Dean’s Update: Connecting and Positioning Libraries in Higher Education
February 5, 2020
As we approach Valentine’s Day, thoughts wander to the important fuel of relationships—for not only romance and love—but also for connecting and positioning an organization to contribute to the success of another. I leave the first for you to ponder and enjoy elsewhere, but here I’ll highlight three activities this past month that illustrate some strategies to fuel improving the relationships of a library within its academic home.
Let us start with an approach for the romantic skeptics among you—the February “bah-humbugs” who believe that data (over meeting dates) are the best fuel to enable change. One program at the American Library Association (ALA) Midwinter conference, held last month here in Philadelphia, featured a review of results of a recent survey conducted by the Library Journal, with sponsorship of ExLibris. During the session, graphically displayed data generated discussion of library directors’ perceptions of the “State of the Library.” Prompts from the convener and a panel reminded the audience that the data were summaries of perceptions, not all validated by other forms of data. However, one slide did include a 2013 analysis of the ratio of total ARL library expenditures as a percentage of total university expenditures, utilizing nine-year-old data; it showed a steady decrease in this measure since 1983’s high of 3.7% to 1.8% in 2011.
This served as backdrop for a reported optimistic perception among last year’s survey respondents that the trend has ended now, with academic library budgets expecting to grow (25.7% respondents) or remain the same (37.2%). Interestingly, the two library director panelists were professionally old enough to remember when the 1983 rate was disturbingly low compared to the earlier 5% averages. Nevertheless, the audience voiced mixed comments about whether the survey results warrant such optimism.
Next, those looking for “matchmaking” systems might relate to an activity to help position libraries in campus planning. Last month, I joined a handful of architects, administrators, educators, consultants and staff who serve in SCUP (Society of College and University Planners) leadership roles to review presentation proposals for its upcoming international conference. We had one day to help design a quality, three-day program for an expected 1,600 or more attendees to learn about and address key issues facing higher education. It was rewarding to see several of the accepted proposals look at libraries and their importance within higher education. The final program will stimulate many connections during the summer conference that will continue to feature contributions of libraries within the fabric of college and university administration.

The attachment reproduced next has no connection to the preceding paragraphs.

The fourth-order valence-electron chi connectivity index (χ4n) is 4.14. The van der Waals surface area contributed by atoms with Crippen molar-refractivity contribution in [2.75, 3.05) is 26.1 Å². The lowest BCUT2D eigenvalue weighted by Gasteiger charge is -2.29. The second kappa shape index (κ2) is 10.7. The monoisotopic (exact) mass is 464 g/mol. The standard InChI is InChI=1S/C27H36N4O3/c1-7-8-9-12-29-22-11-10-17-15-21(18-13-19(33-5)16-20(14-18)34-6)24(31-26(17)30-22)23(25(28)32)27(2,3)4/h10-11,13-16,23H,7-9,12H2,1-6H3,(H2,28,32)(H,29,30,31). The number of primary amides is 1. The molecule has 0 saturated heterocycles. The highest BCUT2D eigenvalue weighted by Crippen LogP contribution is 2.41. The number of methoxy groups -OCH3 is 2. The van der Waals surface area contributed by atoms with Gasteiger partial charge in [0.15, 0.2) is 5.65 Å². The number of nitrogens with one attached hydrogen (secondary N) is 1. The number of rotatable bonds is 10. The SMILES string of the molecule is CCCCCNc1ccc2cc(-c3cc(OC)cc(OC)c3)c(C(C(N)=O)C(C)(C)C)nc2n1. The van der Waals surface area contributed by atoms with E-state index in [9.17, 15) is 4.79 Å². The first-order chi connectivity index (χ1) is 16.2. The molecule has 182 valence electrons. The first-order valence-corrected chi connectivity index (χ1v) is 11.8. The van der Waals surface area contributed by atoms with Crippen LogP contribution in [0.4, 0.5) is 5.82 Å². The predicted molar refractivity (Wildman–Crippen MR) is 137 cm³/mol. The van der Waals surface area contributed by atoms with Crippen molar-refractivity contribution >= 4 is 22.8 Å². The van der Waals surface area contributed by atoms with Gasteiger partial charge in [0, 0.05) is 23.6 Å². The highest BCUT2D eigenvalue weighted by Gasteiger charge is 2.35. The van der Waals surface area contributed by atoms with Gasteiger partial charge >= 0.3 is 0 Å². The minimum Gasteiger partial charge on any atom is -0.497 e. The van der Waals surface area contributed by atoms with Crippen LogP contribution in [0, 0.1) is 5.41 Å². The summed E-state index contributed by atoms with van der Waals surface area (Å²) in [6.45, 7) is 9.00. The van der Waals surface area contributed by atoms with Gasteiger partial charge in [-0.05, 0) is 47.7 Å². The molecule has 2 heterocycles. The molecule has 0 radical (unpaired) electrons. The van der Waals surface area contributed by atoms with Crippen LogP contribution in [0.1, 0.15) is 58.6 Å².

Finally, for those feeling underappreciated and overlooked for their “special qualities,” an antidote may be to project better the reasons for building meaningful partnerships. A recent opportunity to address a large segment of the University’s executive leadership challenged me to prepare these individuals to identify in what ways partnerships with the Libraries will help their areas contribute to the University’s success. Achieving the University’s vision is a shared objective, and this approach for engaging with these leaders differed from offering stories of individual successes or making appeals for more funding.
The narrative for the invited discussion was to address an anticipated lack of understanding of what a modern library is, and to place the Libraries’ relationship to Drexel through its history of experiential education. Highlighting Drexel’s recent classification as an R1 university to be a critical moment in its history, the meeting presented unique opportunities for a modern, innovative library to help Drexel achieve its envisioned future legacy. We have proposed initiatives to help address three key challenges Drexel and others in higher education face: containing the high cost of higher education, shaping future research, and preparing a workforce and citizens of democracy that are committed to seeking truth and authoritative information. Comments and discussions afterwards recognized challenges for the University around connecting to scholarship and ways to collaborate to share efforts to address them.
There were times when the academic library was a university’s favorite sweetheart—its very heart, in metaphoric fact. As we understand better the interrelationships of many “organs” in any organization, however, and mature to relate to others beyond our own interests, we might more easily find effective strategies to affirm the library as essential to the happiness of higher education.
Happy Valentine’s Day!
Danuta A. Nitecki, PhD
Dean of Libraries